The playoffs are here, but daily fantasy is still in full swing. For the Wild Card and Divisional round of the NFL postseason, DFS sites will stay open for those of us with the itch left to scratch.
Playing DFS in the playoffs is different than the endeavor we enjoyed in the regular season. NFL fantasy is already variance heavy, and it gets ramped up even more in the playoffs. With only eight games on, it's harder to insulate yourself from that, and we all know that weird happenings just tend to take place in the playoffs anyway. This is the time of the year when it matters most for players, and the outcomes become harder to project across the way.
Additionally, with an four-game slate and a smaller pool of players to pick from, we can't count on our opponents to make sub-optimal decisions, a key in being a good DFS player. For that reason, if you're playing in the postseason, just enter tournaments and do this for fun. It's a nice way to get your fantasy fix in, and have a little something extra to root for while watching the games. Just don't think this is a situation where you can really gain a big edge over the field. Because of that leack of an edge, I won't split playerss into the different categories as in the regular season like "cheatcodes" and "100 percent exposure". We'll just look at the positions in value based tiers.
With all that out of the way, there are certainly some strong plays to look at in four games that all don't feel completely clear. Let's have some fun.
As the hottest quarterback coming into the Wild Card round, Russell Wilson will be a popular selection. He comes in after throwing 24 touchdowns to just one interception since Week 11, and one of the most dominant stretches by any quarterback in NFL history. On paper, Minnesota is not a frightening matchup for quarterbacks, checking in as a near league average pass defense for 2015. The Vikings rank 15th in both passer rating against and touchdown rate allowed, and 16th in yards per attempt.
However, there are more than a few reasons to consider fading Wilson. For starters, the weather in Minnesota over the weekend is forecasted to be trecherous:
With such a rough forecast, both teams might slow-play this matchup, and lean on their running backs. That is the way Minnesota prefers to play, anyhow. While Minnesota's secondary, particularly the cornerbacks, were inconsistent, the front-seven played good football all year long. The Vikings rank eighth in the NFL in terms of sack rate, and have a number of Pro Bowl snubs up front. Anthony Barr and Everson Griffen could cause havoc in the edge rush, but Linval Joseph, who was quietly one of the most dominant defensive tackles this season, could really wreck things against a weak interior offensive line.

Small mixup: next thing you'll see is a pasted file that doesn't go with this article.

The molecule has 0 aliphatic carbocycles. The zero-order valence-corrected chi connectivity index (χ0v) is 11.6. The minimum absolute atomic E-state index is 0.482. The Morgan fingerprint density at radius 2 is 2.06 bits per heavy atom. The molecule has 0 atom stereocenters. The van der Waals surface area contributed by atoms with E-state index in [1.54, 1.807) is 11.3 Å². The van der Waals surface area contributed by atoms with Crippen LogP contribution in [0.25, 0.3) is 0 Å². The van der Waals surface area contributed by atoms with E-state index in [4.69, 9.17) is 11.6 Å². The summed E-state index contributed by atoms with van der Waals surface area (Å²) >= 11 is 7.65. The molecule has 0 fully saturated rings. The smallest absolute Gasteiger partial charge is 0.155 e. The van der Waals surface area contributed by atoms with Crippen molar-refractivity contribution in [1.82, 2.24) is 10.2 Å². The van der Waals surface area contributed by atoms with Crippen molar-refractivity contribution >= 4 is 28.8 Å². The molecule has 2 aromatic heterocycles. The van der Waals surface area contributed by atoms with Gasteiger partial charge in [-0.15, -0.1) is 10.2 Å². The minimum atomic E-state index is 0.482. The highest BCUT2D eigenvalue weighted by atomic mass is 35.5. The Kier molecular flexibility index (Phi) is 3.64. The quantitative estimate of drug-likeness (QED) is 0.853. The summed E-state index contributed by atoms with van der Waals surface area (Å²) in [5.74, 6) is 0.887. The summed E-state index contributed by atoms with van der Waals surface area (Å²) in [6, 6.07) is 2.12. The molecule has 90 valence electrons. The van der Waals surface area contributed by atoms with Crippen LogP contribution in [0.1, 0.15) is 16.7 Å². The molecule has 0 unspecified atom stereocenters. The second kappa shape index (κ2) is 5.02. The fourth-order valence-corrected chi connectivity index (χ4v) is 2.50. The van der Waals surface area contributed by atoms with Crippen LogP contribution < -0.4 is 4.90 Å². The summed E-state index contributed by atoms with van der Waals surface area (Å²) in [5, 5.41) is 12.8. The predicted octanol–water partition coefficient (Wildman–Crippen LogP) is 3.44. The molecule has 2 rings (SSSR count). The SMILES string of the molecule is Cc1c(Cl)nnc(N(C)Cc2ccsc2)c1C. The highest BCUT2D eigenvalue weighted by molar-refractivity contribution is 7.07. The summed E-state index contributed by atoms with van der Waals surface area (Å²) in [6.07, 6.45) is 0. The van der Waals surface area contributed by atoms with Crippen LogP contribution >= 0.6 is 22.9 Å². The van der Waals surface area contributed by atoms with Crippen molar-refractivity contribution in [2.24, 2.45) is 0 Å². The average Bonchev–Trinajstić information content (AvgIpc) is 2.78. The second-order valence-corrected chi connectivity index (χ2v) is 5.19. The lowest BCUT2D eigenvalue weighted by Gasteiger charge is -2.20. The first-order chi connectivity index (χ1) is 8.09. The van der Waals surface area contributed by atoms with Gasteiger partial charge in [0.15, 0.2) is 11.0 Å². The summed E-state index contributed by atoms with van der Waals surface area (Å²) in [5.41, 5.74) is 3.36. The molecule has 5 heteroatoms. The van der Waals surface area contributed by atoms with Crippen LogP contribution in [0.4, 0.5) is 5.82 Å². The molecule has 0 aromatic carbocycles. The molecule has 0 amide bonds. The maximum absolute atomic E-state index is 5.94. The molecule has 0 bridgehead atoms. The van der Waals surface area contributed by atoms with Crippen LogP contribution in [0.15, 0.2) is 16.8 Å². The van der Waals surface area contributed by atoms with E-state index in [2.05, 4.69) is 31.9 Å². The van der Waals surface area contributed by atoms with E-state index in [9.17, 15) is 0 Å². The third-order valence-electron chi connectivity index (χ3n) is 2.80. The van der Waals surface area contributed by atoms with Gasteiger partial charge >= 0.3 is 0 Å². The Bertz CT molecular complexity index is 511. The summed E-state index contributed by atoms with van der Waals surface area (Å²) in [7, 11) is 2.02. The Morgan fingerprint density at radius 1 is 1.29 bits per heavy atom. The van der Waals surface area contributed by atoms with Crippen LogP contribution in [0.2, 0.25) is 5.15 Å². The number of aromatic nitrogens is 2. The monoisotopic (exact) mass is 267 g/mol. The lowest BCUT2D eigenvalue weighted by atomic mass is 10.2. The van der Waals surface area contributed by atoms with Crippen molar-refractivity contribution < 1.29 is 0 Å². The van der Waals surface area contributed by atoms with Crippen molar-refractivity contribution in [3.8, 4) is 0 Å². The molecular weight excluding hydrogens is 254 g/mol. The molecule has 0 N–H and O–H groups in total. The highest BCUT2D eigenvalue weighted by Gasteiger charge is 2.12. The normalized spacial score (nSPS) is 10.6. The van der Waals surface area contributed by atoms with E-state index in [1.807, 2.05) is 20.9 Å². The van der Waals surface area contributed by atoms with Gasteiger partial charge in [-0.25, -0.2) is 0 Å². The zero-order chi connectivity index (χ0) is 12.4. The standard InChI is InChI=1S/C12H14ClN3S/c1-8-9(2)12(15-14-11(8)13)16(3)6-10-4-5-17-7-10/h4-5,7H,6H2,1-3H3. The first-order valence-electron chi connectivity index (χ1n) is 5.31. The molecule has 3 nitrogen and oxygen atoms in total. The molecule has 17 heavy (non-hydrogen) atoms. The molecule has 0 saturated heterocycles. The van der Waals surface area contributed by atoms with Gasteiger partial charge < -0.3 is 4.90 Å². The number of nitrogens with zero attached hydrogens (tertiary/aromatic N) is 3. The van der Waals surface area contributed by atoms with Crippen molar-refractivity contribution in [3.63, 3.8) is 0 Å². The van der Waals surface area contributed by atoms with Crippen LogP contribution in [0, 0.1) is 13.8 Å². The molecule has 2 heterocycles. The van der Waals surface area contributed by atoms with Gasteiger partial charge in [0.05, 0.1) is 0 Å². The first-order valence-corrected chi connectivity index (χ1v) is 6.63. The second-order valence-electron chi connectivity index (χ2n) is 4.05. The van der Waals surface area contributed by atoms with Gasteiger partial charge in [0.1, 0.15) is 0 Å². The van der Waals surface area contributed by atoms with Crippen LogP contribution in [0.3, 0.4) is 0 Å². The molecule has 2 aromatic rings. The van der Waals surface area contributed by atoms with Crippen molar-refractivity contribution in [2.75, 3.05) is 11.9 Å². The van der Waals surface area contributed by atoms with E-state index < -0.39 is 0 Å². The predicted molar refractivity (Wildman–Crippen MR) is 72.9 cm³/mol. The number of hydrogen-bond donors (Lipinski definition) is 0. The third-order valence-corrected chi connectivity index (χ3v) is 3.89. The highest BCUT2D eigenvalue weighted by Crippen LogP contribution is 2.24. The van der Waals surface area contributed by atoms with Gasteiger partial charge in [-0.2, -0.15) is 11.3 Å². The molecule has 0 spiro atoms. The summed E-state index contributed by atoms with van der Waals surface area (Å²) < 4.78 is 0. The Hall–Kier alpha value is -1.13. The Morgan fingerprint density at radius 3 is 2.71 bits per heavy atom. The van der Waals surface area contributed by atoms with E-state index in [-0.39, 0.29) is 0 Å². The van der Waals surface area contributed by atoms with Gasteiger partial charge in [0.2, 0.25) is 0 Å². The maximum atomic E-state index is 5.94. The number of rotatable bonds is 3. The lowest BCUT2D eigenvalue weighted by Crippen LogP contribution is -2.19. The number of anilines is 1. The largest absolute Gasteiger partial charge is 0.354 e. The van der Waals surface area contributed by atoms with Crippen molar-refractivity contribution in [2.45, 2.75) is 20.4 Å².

If you're going high for a quarterback, Ben Roethlisberger could be the way to go. Plenty of season-long and daily fantasy players were let down by Roethlisberger in Week 16, when he scored under seven points against a poor Ravens secondary. He bounced back for a nice fantasy day in Week 17, but still threw two painful interceptions against Cleveland. If that drives his ownership percentage down at all, it's a prime spot to pounce on the Steelers star quarterback.
The Steelers vs. Bengals game has a sneaky chance to turn into a shootout. If that happens, Roethlisberger could rack up points against a defense whose late-season fantasy points against ranking is skewed from closing out the season against Blaine Gabbert, Brock Osweiler and Ryan Mallett. Remember, the Mike Tomlin coached Steelers and Ben Roethlisberger only historically play down to their competition against inferior opponents. In a playoff game they were grateful to get into into, this looks like a spot for Pittsburgh to get up for.
Much like Russell Wilson, Kirk Cousins will be a popular play. His 69.8 completion percentage, and standing as the fourth ranked active quarterback across the DFS industry will naturally draw eyes to the Washington starter. No one should be surprised if he ends up as the highest owned quarterback on the Wild Card slate.
Cousins' production down the stretch is undeniable, as he managed a passer rating over 101 in each of his last six games. He went for over 300 yards and four touchdowns in Week 15 and 16 against Buffalo and Philadelphia, then closed the season out with three scoring passes against Dallas on just 15 passes in a little over a quarter's worth of action. Of course, the theme with most of those teams, and his perfect passer rating game against New Orleans in Week 10, is a poor pass rush. Among Cousins' opponents from Week 10 on, only the Panthers and bears rank outside the bottom-12 in sack rate.
Here's how he fared against those two compared to the other teams:
Do with the data what you want, but I think this information is more valuable than arbitrary home/road splits. The Packers come to Washington carrying the fifth-highest sack rate in the NFL. Clay Matthews and Mike Daniels make up just the beginning of what is a solid pass rushing unit, and they are a big reason why they allowed just a 58.2 completion percentage on the year. Perhaps this is not enough to fade Kirk Cousins entirely, but it's a reason for pause.